How Software Supports Doctors

Our Stories: Part 2

How ZEISS Software Supports Doctors

Part 2: How ZEISS software supports doctors

In Part 1 of our special issue about digitization we presented two software sites of ZEISS Medical Technology. Our colleagues in Munich, the Indian city of Bangalore, Jena and Dublin, California develop and test software used in ZEISS medical systems. We will present a few examples here.

Software supports doctors during operations that could make all the difference between life and death for their patients. This is shown by the story of Tabitha Williams.

In the minimally invasive correction of defective vision the laser is controlled by software, as our colleague Li Ning from China reports. ZEISS software is used in eye doctors‘ practices and hospitals when the devices need to be networked with each other, and software also supports dentists in their training and talks with patients.

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Going to the dentist's:
a surgical microscope and stucco on the ceiling

The dental group practice Dr. Hoffmann, Dr. Drothen, Dr. Wächter is located in Jena, directly across from the world's longest-operating planetarium in the city's Damenviertel, where art nouveau-style houses come one right after the other and organic bakeries, flower shops and eco-hairdressers line the cobbled sidewalks. You open a heavy door and after heading down a short hallway you're standing in a series of rooms with wooden floorboards, decorative stucco effects on the ceiling and the warm and inviting atmosphere unique to old historic buildings. You could easily forget that you've just entered a dental practice.

All pillows and cushions?

Dr. Joachim Hoffmann hurries across the hallway and disappears into one of the rooms. The wooden floorboards creak and crack, showing their age. You might have expected a fancy chaise longue, plush pillows and expensive Meissen china – instead, the large surgical microscope that Joachim Hoffmann uses almost every day is hanging from the ceiling next to the dental chair.

Joachim Hoffmann has been working with this instrument since 1999, and it has rendered him tremendous services. Joachim Hoffmann explains: "As you can see, the floors vibrate in an old building like this with wooden beams and floorboards – but obviously there can't be any wobbling whenever a nurse walks through the room and I'm looking through the eyepiece."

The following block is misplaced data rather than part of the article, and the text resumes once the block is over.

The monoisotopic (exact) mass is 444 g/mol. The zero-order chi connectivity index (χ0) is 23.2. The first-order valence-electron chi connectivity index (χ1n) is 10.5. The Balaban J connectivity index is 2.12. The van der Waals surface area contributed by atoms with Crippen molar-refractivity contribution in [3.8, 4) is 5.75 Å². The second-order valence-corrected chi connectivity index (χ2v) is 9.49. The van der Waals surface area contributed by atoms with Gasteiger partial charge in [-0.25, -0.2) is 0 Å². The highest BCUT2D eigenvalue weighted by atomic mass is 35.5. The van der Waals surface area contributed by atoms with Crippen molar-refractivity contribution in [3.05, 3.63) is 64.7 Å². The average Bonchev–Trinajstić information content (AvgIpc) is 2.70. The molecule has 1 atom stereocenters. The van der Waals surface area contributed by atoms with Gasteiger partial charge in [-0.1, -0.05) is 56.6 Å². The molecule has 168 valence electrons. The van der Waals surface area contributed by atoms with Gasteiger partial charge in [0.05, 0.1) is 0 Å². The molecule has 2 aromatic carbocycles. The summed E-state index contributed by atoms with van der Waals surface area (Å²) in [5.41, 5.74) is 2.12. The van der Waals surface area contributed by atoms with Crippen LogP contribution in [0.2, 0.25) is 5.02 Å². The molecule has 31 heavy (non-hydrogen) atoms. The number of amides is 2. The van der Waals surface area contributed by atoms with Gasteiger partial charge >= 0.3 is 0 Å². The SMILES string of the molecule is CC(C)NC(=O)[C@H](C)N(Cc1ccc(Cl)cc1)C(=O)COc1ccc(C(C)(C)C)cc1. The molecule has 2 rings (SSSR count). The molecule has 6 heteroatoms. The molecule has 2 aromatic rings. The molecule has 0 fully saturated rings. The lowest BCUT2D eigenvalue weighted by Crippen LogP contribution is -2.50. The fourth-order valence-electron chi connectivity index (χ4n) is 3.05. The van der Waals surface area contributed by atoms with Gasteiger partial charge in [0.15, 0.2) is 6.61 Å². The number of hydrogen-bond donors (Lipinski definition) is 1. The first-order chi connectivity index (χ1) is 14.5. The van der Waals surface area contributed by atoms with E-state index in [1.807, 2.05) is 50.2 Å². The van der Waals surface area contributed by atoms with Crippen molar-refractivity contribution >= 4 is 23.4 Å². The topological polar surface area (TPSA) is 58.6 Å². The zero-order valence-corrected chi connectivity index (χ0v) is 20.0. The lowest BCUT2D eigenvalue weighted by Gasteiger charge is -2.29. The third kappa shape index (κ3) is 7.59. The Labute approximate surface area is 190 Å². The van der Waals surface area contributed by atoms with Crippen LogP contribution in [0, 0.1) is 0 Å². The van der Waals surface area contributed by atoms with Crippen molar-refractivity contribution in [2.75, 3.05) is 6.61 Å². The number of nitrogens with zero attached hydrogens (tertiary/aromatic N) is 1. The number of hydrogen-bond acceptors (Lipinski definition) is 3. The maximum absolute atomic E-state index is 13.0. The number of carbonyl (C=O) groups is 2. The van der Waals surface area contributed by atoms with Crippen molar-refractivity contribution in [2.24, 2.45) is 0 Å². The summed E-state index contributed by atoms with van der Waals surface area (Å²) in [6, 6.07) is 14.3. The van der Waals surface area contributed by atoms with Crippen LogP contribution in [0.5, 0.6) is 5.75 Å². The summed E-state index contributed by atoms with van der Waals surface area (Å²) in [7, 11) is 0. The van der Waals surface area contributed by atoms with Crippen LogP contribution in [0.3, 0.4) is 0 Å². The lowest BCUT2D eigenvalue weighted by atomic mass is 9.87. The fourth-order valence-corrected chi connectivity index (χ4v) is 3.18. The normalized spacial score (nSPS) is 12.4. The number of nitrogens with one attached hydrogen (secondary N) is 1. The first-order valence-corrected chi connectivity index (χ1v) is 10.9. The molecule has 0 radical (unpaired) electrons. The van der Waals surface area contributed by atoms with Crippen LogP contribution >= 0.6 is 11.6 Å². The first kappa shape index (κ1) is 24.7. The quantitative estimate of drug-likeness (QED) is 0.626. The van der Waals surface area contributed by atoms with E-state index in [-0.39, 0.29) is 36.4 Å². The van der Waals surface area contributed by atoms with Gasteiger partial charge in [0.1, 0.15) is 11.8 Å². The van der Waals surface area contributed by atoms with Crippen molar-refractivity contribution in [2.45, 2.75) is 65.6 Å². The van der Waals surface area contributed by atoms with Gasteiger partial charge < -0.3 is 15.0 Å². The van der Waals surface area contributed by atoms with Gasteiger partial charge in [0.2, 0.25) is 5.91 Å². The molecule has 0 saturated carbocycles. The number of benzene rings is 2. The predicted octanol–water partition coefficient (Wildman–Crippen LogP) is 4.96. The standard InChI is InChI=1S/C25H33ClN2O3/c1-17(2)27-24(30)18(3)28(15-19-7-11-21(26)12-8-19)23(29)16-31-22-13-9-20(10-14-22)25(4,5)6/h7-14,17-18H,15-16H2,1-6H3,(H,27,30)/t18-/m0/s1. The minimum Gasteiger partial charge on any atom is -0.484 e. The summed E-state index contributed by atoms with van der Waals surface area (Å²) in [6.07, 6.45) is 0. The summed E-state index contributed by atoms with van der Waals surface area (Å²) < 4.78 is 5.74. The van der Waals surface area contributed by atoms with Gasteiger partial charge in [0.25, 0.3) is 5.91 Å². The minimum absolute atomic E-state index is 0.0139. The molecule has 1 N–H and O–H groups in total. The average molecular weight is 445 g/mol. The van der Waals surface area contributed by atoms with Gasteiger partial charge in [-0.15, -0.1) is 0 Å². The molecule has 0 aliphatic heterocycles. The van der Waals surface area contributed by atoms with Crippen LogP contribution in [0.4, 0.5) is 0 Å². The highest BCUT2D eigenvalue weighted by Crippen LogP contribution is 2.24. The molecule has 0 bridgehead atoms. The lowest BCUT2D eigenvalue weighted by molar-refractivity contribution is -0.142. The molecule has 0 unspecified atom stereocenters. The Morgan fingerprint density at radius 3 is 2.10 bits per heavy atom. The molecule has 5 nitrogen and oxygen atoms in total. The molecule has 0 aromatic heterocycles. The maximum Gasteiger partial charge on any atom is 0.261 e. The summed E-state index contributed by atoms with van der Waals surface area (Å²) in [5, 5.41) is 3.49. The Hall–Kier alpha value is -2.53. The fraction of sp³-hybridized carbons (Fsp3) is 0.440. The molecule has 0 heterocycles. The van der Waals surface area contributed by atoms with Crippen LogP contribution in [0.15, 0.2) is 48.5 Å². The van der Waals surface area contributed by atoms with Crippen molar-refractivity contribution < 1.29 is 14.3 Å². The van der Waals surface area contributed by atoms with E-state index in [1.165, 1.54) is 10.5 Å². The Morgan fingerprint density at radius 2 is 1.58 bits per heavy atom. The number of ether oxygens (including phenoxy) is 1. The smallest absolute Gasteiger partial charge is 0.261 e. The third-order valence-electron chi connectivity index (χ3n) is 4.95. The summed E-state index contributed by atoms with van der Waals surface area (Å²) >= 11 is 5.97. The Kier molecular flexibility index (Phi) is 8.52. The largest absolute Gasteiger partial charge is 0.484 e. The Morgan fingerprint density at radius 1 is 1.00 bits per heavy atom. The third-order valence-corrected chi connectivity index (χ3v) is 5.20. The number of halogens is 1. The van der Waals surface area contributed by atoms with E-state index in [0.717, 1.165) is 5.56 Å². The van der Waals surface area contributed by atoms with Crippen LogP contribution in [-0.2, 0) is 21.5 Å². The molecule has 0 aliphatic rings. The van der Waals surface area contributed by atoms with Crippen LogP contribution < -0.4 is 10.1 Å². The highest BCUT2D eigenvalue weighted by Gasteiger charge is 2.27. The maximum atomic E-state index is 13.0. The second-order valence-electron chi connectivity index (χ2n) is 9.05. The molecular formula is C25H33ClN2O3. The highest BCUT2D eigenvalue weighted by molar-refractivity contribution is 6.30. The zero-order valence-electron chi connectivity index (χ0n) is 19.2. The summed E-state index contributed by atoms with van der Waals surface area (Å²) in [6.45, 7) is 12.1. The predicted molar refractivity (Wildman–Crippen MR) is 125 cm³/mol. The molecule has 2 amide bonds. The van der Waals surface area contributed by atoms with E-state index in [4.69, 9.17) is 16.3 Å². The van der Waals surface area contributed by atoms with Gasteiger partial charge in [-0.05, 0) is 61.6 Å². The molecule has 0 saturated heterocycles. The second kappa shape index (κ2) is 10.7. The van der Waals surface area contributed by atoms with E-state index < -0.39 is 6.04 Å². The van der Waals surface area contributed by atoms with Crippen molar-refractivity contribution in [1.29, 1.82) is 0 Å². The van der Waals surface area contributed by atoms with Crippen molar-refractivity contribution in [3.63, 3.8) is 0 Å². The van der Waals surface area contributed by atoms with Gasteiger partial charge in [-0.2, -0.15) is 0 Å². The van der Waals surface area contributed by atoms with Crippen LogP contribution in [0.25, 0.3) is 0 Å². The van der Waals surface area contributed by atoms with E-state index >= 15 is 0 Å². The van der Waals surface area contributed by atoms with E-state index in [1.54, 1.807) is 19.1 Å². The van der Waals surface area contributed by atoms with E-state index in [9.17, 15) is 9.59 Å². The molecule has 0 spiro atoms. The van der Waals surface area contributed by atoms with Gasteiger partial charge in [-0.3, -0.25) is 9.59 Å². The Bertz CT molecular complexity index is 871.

However, it was not the advanced, spring-mounted mechanical system but rather the optics which 15 years ago convinced the dentist to adopt a surgical microscope as a tool. What led him to this decision? We decided to ask Joachim Hoffmann.
 

Mr. Hoffmann, a surgical microscope that is about two meters tall must unnerve your patients. People from all over Germany receive referrals to come and see you. How do you reassure them?

Joachim Hoffmann: It's true that an instrument of this size commands a certain degree of respect before treatment begins. But in my experience my patients actually feel reassured when I explain to them why the instrument is so useful. 

How is it useful?

Joachim Hoffmann: For my patients it has direct and indirect benefits. As you can imagine, it's quite dark in a person's mouth. Human teeth and their roots, the gums and the jawbone are not readily accessible and tend to be tiny. The surgical microscope illuminates and enlarges what I have to treat. And it can make things up to 32 times larger. This makes my work easier, and I work more precisely and more reliably.

 

Of course this is good for your patients. But don't we expect reliable and precise work from every dentist?

Joachim Hoffmann: As a dentist, the microscope's capabilities assist me tremendously. For example, smaller instruments can be used in implantology thanks to image magnification. Microscopy in dentistry helps make my work minimally invasive and consequently far less traumatic.

 

Can you give us an example of a treatment where the surgical microscope was particularly useful?

Joachim Hoffmann: One of my patients had a broken screw in the inside of an implant. I was really only able to remove the busted screw from the implant by magnifying and illuminating the problem area with the microscope. Otherwise I would have had to operate – good optics spared the patient surgery.

 

You mentioned indirect benefits...

Joachim Hoffmann: Yeah, by this I meant the digitization of microscopy and that's equally important: with this instrument you can record a video sequence of the operation. For example, digitization allows my colleagues and me to better analyze good outcomes or complicated procedures in retrospect, focusing in particular on a patient's oral anatomy and the suitability of the technology for the treatment. I have learned a great deal in the past 16 years since I started using the surgical microscope. I still watch the video after every single procedure. I always want to know if I can improve and how. 

 

You have also prepared a few videos for colleagues and students.

Joachim Hoffmann: These films show the operation from the "perpetrator's" perspective – just like you see on a police procedural. This allows colleagues and students to see details that they would never have seen otherwise. And I want to make it possible for them to observe and assess the particular technology using different examples from actual treatments: what works well? how did mistakes get made? A few years ago I edited a couple of the videos and published them for my colleagues.

Dr. Hoffmann, thanks for talking with us!

Dr. Joachim Hoffmann with the surgical microscope

The dentist Dr. Joachim Hoffmann with the surgical microscope at his dental practice in Jena